The value of addiction continuing care is often underemphasized among addiction professionals and treatment clients. There can be lots of focus on initial interventions and treatment levels, with continuing care/aftercare relegated to being an afterthought. But if we really think about what sort of disease addiction is, we should be able to see that continuing care can’t be left out of the treatment equation.
First a little context: what is addiction continuing care? It can refer to a range of addiction treatment and support services that are intended to provide continuing support for disease management after someone has completed an initial treatment. Often that initial intervention is residential treatment, due to its efficacy at providing a comprehensive foundation for long-term sobriety.
Addiction continuing care services are less intensive than typical substance use treatment programs, which target active addictions. They might include periodic check-ups with an addiction medicine physician or personal physician or outpatient services like individual or group therapy. Self-help groups like AA might also be part of one’s continuing care plan, although these more often serve as social support adjuncts to formal treatment services.
That’s a pretty general definition of continuing care. So why is it so important for recovery from drug or alcohol use disorders? There are (at least) three important reasons.
Addiction Continuing Care best reflects the kind of disease addiction is
If you’ve read our past blog posts, you know that addiction is a chronic brain disorder. A substance use disorder isn’t a discrete, time-limited event like a broken bone. People struggle with substance dependencies over long periods of time; many people struggle their whole lives with addiction. It’s well known that relapses with substance use are a defining characteristic of the disease rather than individual personal failures.
If we take the fact that addiction is a chronic, relapsing disease, it’s easy to see the need for a model of care that also extends over long durations. A single treatment intervention is just not adequate for a disorder that recurs over a lifetime as new circumstances and challenges appear.
Addiction is also a disease that can have consequences for other aspects of one’s health. So, for someone with a substance use disorder, it’s important to be continually monitored for adverse health effects related to addiction. It goes the other way too: staying on top of overall health management through regular check-ins is necessary to head off any critical health events that could trigger a relapse with substance use.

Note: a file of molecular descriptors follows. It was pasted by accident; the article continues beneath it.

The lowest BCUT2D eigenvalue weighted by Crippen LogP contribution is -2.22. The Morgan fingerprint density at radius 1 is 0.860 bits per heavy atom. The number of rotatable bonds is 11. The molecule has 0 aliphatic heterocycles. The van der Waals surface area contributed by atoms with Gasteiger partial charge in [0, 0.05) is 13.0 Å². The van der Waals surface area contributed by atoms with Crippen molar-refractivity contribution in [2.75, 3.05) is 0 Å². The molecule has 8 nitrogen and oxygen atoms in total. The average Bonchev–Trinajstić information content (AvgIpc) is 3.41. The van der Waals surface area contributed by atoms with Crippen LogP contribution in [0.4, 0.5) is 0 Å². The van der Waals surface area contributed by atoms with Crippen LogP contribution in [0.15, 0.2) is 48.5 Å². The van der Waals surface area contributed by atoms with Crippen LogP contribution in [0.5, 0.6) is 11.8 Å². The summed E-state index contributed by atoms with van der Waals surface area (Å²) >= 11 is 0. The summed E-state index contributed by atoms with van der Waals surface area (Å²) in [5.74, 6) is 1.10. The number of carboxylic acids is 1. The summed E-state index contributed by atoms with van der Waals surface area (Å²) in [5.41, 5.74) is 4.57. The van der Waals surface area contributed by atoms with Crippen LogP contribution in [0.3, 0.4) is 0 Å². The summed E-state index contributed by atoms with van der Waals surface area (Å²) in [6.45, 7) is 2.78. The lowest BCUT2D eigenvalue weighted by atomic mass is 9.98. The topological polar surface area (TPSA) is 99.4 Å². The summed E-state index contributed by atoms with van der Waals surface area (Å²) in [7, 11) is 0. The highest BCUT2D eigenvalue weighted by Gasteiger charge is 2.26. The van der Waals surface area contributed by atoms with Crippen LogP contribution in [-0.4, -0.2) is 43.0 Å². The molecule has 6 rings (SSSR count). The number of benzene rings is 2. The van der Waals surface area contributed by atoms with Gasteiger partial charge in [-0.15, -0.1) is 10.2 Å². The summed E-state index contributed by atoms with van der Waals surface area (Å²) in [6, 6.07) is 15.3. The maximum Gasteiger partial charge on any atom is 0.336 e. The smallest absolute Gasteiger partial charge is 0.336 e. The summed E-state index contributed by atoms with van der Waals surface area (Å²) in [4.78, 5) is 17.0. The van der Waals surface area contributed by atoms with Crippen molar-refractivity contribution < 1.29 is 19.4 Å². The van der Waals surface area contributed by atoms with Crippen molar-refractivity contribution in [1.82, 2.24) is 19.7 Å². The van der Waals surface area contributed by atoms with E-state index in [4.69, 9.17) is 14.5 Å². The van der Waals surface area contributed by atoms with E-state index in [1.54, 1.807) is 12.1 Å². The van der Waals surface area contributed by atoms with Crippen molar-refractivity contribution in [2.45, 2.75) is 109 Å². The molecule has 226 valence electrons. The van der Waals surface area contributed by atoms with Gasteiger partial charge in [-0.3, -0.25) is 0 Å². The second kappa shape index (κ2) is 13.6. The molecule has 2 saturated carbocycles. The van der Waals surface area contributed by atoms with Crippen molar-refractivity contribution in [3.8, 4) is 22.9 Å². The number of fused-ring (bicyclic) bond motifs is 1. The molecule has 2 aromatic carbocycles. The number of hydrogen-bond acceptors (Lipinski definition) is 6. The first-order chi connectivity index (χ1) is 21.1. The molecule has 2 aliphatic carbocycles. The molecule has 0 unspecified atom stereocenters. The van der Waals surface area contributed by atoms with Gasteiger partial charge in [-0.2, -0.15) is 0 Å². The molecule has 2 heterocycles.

Continuing Care reinforces the tools learned in residential treatment
In most residential treatment programs, residents learn about a lot of tools and techniques that can help them remain sober after they graduate from treatment. That knowledge is incredibly important, but knowledge can quickly fade if it’s not put into practice. While residential programs teach people how to apply relapse prevention and non-addictive thinking in their own lives, there’s only so much application that can be done in a limited time frame. For treatment success to really stick, practicing and reinforcing the lessons of addiction treatment over a long period of time is critical.
Without addiction continuing care, someone who has struggled with drug or alcohol use risks forgetting the critical tools they have learned to stay on top of their disorder. Or they might only remember the knowledge in a rote way but forget how to apply it to their own lives. Addiction is a complex disease that can “flare up” under new life circumstances, especially if there are changes to one’s life that are painful or stressful. Continuing care services provide interventions where you and your provider can reflect on lifestyle changes and assess new risks of relapse.
Addiction Continuing Care provides critical social support
Too often people receive an intensive treatment intervention for addiction but never follow up with continuing care services. In addition to the problems we’ve discussed above, this cuts off treatment graduates from one element of social support that is important for sustained recovery. Having a reliable support system can make the difference between someone who gets through a relapse episode back to sobriety and someone whose condition deteriorates into binge episodes or long-term active addiction.
Addiction is also a disorder that creates self-isolating behaviors. There is a kind of feedback mechanism that takes place between substance use and isolating behavior: each makes the other worse. It’s necessary to have support structures in place to cut off that harmful interaction. Continuing care is a way to ensure that anyone who has received treatment will remain connected to some kind of social support. As mentioned above, social support groups like AA are another form that can help prevent addictive behaviors from flaring up.
While we have presented the case for continuing care through a few different reasons, understanding the significance is just the first step. Determining what is going to constitute an effective plan for continuing care is more complex, and it really needs to be customized to the individual’s disease severity, needs, lifestyle, access, etc. Furthermore, these are considerations that are best integrated into the earliest stages of treatment. That is, don’t wait to think about addiction continuing care. Continuing care strategies can be shaped during a residential treatment program.